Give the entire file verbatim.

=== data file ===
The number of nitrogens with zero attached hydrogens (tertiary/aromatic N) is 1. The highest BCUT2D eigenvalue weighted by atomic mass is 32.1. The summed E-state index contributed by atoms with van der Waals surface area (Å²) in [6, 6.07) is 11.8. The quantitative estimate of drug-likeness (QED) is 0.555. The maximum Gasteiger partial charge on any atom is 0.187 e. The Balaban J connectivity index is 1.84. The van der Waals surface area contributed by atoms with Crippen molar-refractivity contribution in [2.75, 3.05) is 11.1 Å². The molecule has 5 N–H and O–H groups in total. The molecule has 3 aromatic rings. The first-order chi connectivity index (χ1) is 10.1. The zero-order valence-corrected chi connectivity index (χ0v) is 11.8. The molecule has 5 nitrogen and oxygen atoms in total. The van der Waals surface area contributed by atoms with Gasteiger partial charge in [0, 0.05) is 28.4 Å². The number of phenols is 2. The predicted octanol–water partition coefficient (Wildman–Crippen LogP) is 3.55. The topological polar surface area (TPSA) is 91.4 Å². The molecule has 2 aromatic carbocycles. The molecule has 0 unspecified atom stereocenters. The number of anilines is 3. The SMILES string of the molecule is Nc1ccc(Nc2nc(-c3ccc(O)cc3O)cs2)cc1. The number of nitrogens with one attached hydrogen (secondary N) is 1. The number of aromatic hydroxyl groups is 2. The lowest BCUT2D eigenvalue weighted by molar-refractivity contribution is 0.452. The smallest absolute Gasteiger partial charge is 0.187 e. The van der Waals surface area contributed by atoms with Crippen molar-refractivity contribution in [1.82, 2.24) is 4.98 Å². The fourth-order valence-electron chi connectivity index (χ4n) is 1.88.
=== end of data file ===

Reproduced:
The number of nitrogens with zero attached hydrogens (tertiary/aromatic N) is 1. The highest BCUT2D eigenvalue weighted by atomic mass is 32.1. The summed E-state index contributed by atoms with van der Waals surface area (Å²) in [6, 6.07) is 11.8. The quantitative estimate of drug-likeness (QED) is 0.555. The maximum Gasteiger partial charge on any atom is 0.187 e. The Balaban J connectivity index is 1.84. The van der Waals surface area contributed by atoms with Crippen molar-refractivity contribution in [2.75, 3.05) is 11.1 Å². The molecule has 5 N–H and O–H groups in total. The molecule has 3 aromatic rings. The first-order chi connectivity index (χ1) is 10.1. The zero-order valence-corrected chi connectivity index (χ0v) is 11.8. The molecule has 5 nitrogen and oxygen atoms in total. The van der Waals surface area contributed by atoms with Gasteiger partial charge in [0, 0.05) is 28.4 Å². The number of phenols is 2. The predicted octanol–water partition coefficient (Wildman–Crippen LogP) is 3.55. The topological polar surface area (TPSA) is 91.4 Å². The molecule has 2 aromatic carbocycles. The molecule has 0 unspecified atom stereocenters. The number of anilines is 3. The SMILES string of the molecule is Nc1ccc(Nc2nc(-c3ccc(O)cc3O)cs2)cc1. The number of nitrogens with one attached hydrogen (secondary N) is 1. The number of aromatic hydroxyl groups is 2. The lowest BCUT2D eigenvalue weighted by molar-refractivity contribution is 0.452. The smallest absolute Gasteiger partial charge is 0.187 e. The van der Waals surface area contributed by atoms with Crippen molar-refractivity contribution in [1.82, 2.24) is 4.98 Å². The fourth-order valence-electron chi connectivity index (χ4n) is 1.88.